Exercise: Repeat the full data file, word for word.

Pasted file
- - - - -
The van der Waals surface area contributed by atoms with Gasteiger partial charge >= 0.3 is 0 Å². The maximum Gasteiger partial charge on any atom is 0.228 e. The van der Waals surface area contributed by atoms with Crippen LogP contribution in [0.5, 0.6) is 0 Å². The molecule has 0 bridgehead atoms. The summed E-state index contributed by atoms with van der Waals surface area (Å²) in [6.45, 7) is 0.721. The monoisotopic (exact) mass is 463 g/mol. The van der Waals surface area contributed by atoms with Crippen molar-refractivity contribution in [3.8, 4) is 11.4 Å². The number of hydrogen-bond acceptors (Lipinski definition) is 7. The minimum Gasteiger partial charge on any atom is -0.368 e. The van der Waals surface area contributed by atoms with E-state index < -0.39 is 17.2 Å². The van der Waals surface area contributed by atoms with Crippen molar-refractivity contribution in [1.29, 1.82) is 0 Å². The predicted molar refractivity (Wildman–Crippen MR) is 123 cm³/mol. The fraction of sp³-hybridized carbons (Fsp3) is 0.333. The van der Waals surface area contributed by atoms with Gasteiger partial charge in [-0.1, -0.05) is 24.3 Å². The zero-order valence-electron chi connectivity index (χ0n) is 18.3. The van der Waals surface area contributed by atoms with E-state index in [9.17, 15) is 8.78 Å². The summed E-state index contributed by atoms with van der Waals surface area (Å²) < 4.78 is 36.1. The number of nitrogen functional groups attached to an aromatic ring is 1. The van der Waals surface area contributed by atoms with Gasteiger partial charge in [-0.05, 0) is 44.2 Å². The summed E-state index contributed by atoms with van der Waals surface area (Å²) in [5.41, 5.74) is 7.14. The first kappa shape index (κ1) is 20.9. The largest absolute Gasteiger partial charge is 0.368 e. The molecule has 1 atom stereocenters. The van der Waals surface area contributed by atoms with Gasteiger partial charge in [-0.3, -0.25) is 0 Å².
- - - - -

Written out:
The van der Waals surface area contributed by atoms with Gasteiger partial charge >= 0.3 is 0 Å². The maximum Gasteiger partial charge on any atom is 0.228 e. The van der Waals surface area contributed by atoms with Crippen LogP contribution in [0.5, 0.6) is 0 Å². The molecule has 0 bridgehead atoms. The summed E-state index contributed by atoms with van der Waals surface area (Å²) in [6.45, 7) is 0.721. The monoisotopic (exact) mass is 463 g/mol. The van der Waals surface area contributed by atoms with Crippen molar-refractivity contribution in [3.8, 4) is 11.4 Å². The number of hydrogen-bond acceptors (Lipinski definition) is 7. The minimum Gasteiger partial charge on any atom is -0.368 e. The van der Waals surface area contributed by atoms with E-state index < -0.39 is 17.2 Å². The van der Waals surface area contributed by atoms with Crippen molar-refractivity contribution in [1.29, 1.82) is 0 Å². The predicted molar refractivity (Wildman–Crippen MR) is 123 cm³/mol. The fraction of sp³-hybridized carbons (Fsp3) is 0.333. The van der Waals surface area contributed by atoms with Gasteiger partial charge in [-0.1, -0.05) is 24.3 Å². The zero-order valence-electron chi connectivity index (χ0n) is 18.3. The van der Waals surface area contributed by atoms with E-state index in [9.17, 15) is 8.78 Å². The summed E-state index contributed by atoms with van der Waals surface area (Å²) < 4.78 is 36.1. The number of nitrogen functional groups attached to an aromatic ring is 1. The van der Waals surface area contributed by atoms with Gasteiger partial charge in [-0.05, 0) is 44.2 Å². The summed E-state index contributed by atoms with van der Waals surface area (Å²) in [5.41, 5.74) is 7.14. The first kappa shape index (κ1) is 20.9. The largest absolute Gasteiger partial charge is 0.368 e. The molecule has 1 atom stereocenters. The van der Waals surface area contributed by atoms with Gasteiger partial charge in [-0.3, -0.25) is 0 Å².